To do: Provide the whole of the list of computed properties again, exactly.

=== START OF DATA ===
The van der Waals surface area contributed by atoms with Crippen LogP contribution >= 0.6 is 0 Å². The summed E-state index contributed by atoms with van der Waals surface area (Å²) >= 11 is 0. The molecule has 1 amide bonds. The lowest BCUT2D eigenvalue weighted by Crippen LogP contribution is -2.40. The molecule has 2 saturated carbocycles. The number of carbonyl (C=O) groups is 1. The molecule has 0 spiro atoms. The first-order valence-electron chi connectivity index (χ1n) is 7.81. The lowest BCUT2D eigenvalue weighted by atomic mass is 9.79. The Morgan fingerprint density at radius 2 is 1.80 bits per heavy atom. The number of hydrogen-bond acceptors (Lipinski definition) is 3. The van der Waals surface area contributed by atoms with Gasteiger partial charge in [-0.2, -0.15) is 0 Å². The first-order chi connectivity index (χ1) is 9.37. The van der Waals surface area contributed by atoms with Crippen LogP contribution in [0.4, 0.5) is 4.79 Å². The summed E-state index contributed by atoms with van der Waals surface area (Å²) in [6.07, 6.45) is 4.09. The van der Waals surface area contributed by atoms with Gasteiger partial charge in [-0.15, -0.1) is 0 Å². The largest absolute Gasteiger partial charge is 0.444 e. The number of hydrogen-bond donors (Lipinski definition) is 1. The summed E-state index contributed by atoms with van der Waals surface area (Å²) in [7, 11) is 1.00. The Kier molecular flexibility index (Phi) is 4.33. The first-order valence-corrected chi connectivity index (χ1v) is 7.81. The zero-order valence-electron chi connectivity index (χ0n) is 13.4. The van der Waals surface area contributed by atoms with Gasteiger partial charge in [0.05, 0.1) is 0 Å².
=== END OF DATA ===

The van der Waals surface area contributed by atoms with Crippen LogP contribution >= 0.6 is 0 Å². The summed E-state index contributed by atoms with van der Waals surface area (Å²) >= 11 is 0. The molecule has 1 amide bonds. The lowest BCUT2D eigenvalue weighted by Crippen LogP contribution is -2.40. The molecule has 2 saturated carbocycles. The number of carbonyl (C=O) groups is 1. The molecule has 0 spiro atoms. The first-order valence-electron chi connectivity index (χ1n) is 7.81. The lowest BCUT2D eigenvalue weighted by atomic mass is 9.79. The Morgan fingerprint density at radius 2 is 1.80 bits per heavy atom. The number of hydrogen-bond acceptors (Lipinski definition) is 3. The van der Waals surface area contributed by atoms with Gasteiger partial charge in [-0.2, -0.15) is 0 Å². The first-order chi connectivity index (χ1) is 9.37. The van der Waals surface area contributed by atoms with Crippen LogP contribution in [0.4, 0.5) is 4.79 Å². The summed E-state index contributed by atoms with van der Waals surface area (Å²) in [6.07, 6.45) is 4.09. The van der Waals surface area contributed by atoms with Gasteiger partial charge in [-0.15, -0.1) is 0 Å². The largest absolute Gasteiger partial charge is 0.444 e. The number of hydrogen-bond donors (Lipinski definition) is 1. The summed E-state index contributed by atoms with van der Waals surface area (Å²) in [7, 11) is 1.00. The Kier molecular flexibility index (Phi) is 4.33. The first-order valence-corrected chi connectivity index (χ1v) is 7.81. The zero-order valence-electron chi connectivity index (χ0n) is 13.4. The van der Waals surface area contributed by atoms with Gasteiger partial charge in [0.05, 0.1) is 0 Å².